''On an excursion to Todelo in 1923, Einstein asked Ortega y Gasset how an abstract idea like relativity could be of interest to the masses. Ortega thought the mass appeal had to do with the conjunction of a new cosmological theory with the post-World War I loss of faith in European society: 'In such a circumstance there appeared your work, in which laws are promulgated for the stars, which obey them. The human masses have always perceived astronomical phenomena as religious. In them, science is conjoined with mythology and the scientific genius who masters them acquires a magical halo. You, Sr. Einstein, are the new magus, the confidant of the stars.'''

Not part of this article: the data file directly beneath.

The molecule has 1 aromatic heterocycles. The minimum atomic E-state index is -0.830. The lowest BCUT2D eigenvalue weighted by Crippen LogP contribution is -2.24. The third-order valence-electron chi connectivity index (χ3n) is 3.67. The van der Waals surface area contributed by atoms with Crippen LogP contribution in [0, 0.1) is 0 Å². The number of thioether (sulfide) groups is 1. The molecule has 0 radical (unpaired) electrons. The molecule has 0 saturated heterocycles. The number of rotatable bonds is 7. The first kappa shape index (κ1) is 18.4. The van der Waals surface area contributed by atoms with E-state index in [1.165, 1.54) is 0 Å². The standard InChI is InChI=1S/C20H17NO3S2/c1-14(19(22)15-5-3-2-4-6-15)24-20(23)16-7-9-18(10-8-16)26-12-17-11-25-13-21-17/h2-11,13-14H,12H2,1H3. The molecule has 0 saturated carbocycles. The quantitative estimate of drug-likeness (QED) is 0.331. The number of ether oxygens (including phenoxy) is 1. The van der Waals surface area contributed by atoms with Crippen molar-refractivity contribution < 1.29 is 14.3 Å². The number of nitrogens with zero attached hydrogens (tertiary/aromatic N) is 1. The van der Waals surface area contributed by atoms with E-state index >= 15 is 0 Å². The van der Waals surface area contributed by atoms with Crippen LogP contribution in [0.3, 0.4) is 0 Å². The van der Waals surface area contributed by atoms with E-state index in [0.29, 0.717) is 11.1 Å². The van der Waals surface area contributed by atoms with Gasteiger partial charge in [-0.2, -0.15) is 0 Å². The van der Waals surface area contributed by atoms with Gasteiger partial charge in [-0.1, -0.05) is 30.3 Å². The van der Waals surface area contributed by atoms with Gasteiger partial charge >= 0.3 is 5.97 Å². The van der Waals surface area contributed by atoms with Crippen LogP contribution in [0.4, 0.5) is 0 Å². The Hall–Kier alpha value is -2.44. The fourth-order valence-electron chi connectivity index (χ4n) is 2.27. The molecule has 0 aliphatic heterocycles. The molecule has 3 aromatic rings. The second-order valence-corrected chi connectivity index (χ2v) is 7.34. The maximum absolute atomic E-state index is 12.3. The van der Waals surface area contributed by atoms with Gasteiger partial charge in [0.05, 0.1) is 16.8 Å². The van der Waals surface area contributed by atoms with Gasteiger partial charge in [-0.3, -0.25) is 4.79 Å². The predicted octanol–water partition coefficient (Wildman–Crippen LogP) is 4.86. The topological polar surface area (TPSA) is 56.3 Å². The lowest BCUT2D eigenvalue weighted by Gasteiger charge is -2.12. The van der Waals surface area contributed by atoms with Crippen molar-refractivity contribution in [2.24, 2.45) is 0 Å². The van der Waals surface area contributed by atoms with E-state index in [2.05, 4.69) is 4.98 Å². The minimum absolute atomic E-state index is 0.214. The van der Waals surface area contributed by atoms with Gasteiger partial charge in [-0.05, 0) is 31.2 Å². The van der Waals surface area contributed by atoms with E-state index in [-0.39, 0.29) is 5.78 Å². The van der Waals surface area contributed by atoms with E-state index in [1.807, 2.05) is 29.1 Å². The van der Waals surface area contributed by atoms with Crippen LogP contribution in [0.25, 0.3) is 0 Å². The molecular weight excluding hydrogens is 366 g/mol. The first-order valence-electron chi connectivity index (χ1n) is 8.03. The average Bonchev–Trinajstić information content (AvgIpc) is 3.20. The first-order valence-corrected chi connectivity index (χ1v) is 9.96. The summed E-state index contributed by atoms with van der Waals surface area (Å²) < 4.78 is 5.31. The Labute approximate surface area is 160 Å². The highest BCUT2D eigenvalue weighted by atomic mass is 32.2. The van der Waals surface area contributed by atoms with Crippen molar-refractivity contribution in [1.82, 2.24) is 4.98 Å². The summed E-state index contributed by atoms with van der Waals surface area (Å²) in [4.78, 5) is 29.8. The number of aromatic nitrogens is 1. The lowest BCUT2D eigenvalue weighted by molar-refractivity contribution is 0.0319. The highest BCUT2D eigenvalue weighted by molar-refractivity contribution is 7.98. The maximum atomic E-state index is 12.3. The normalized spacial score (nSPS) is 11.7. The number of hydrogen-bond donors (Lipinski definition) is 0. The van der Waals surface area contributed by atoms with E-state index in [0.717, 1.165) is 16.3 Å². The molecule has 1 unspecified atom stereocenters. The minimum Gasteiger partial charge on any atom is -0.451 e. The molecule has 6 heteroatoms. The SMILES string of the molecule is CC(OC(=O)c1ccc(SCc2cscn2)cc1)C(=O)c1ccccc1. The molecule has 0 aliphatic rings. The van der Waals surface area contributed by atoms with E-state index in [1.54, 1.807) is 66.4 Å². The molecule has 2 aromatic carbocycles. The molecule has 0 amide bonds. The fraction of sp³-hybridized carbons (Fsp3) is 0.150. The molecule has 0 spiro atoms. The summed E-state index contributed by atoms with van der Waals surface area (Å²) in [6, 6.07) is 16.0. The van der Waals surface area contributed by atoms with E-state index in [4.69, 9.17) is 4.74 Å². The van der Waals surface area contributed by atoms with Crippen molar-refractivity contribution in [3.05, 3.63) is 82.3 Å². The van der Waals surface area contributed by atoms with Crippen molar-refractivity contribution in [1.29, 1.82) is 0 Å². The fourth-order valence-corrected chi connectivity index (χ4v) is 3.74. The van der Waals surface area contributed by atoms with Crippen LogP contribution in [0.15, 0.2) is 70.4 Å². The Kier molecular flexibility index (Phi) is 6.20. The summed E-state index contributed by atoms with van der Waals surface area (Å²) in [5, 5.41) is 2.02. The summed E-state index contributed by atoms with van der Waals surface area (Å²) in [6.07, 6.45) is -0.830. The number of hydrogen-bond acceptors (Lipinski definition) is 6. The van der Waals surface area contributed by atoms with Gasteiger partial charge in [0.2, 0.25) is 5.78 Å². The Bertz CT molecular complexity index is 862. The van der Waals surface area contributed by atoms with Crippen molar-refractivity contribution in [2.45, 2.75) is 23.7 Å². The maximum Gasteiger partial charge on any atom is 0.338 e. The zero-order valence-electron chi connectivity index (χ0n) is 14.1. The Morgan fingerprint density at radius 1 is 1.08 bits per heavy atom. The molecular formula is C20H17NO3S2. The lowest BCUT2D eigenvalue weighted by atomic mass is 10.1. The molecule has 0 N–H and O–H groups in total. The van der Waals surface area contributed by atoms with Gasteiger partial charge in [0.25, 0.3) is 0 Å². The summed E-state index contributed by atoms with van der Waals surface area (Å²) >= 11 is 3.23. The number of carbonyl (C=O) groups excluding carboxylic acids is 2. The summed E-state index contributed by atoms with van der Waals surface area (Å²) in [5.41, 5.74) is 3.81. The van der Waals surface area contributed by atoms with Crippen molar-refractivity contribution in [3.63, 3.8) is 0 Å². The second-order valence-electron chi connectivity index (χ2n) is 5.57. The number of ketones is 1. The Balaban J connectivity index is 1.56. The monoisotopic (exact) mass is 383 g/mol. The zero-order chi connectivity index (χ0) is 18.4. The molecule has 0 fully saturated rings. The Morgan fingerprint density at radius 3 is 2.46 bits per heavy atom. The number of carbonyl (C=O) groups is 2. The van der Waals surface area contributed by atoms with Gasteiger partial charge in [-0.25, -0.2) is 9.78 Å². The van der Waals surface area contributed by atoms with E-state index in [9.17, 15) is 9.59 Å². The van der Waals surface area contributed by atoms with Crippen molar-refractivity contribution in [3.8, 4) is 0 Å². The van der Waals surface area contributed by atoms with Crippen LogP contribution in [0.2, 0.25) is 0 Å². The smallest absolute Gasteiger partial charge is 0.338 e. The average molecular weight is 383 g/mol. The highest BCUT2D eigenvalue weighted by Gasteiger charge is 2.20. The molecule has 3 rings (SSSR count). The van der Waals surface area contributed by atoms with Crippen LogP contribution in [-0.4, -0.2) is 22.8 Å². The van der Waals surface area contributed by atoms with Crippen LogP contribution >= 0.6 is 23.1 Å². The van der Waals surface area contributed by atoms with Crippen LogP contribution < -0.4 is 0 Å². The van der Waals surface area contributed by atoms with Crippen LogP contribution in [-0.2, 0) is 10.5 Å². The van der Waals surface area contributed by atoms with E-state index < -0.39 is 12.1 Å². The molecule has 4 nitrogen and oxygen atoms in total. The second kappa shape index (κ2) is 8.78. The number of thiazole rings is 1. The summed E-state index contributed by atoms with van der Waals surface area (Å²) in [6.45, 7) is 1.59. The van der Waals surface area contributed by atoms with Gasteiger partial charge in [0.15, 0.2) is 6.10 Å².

In Glick, ''Cultural Issues and Relativity,'' in The Comparative Reception of Relativity, pp. 392‐393.